FEDHASA has called on Insurers to ‘do the right thing’ and accept the legal certainty that has been provided consistently regarding the settlement of Business Interruption Claims with CBI extension in the hospitality sector.
The latest of these is the recent UK Supreme Court ruling, which handed down judgement in the test case on behalf of The Financial Conduct Authority, unanimously dismissing all of Insurers’ appeals and allowing all of the FCA’s four grounds of appeal, with qualifications attached to two of the four.
This last ruling is one of several, which have ruled in favour of policy holders and confirmed that Government’s imposition of a lockdown in response to multiple outbreaks of a ‘notifiable disease’ i.e. COVID-19, was covered by the Insurers’ infectious diseases clause.
South Africa’s own Supreme Court of Appeal handed down its decision in December 2020, in favour of Café Chameleon against Guardrisk Insurance, upholding the Western Cape High Court’s judgement delivered in June 2020.
“If legal certainty is what the Insurers needed for their reinsurers to extend support, then certainly this has been achieved. There can be no doubt in both the cases in the UK and South Africa that it is clear that the courts have ruled in favour of policy holders and that any delays would seem to be no longer as a result of Insurers requiring legal certainty,” says Rosemary Anderson, FEDHASA National Chairperson.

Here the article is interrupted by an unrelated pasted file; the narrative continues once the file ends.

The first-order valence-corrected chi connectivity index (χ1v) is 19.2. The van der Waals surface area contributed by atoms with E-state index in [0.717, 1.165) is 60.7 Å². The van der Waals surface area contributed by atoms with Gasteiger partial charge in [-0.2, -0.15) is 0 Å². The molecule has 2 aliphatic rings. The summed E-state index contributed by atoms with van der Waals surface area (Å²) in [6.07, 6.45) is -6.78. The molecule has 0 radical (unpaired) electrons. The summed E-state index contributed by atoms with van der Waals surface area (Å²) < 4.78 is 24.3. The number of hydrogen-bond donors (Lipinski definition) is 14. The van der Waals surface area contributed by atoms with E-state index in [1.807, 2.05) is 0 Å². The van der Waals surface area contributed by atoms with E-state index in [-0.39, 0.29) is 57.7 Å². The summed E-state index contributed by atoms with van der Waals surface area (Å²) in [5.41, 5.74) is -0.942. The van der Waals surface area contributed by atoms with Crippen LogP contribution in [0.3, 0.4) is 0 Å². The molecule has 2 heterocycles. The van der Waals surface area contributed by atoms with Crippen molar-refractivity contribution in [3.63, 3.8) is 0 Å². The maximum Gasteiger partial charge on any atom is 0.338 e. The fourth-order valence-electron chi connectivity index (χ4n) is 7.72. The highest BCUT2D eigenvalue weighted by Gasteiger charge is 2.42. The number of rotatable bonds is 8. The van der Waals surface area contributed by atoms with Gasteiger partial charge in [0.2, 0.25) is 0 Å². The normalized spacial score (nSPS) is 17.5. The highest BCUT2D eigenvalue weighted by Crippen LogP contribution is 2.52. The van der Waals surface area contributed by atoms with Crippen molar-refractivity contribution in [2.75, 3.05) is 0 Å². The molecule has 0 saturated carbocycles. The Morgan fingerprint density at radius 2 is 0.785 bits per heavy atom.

While the UK judgement may be geographically distant to the situation on the ground in South Africa, says Anderson, it does provide further compelling evidence that beleaguered hospitality businesses with outstanding business interruption claims are a step closer to having these settled. “It couldn’t have come sooner with amended Level 3 restrictions and a second surge in COVID-19 cases all but decimating an already devastated sector,” says Anderson.
“We hope with this additional legal certainty, Insurers will recognise and swiftly act on their responsibilities to their hospitality customers who have been faithfully paying their premiums for all these years for this exact eventuality.
“We will not easily forget the way our industry has been treated by Insurers which are household names. In fact, the statement by one UK Supreme Court Judge, Lord Briggs, in handing down today’s judgement is a clear indictment against Insurers’ business interruption policies which he says appear to have been ‘clearly contrary to the spirit and intent’ of the cover that hospitality businesses secured to protect themselves against the effects of a national pandemic type of notifiable disease”.
Sadly, for businesses in the hospitality sector, the events of the past year have tragically played out beyond the courts. “Thousands of livelihoods have been lost as businesses have been forced to downsize and close, despite having done the responsible thing, planning ahead and ensuring they had cover for this very kind of eventuality. We will not forget,” concludes Anderson.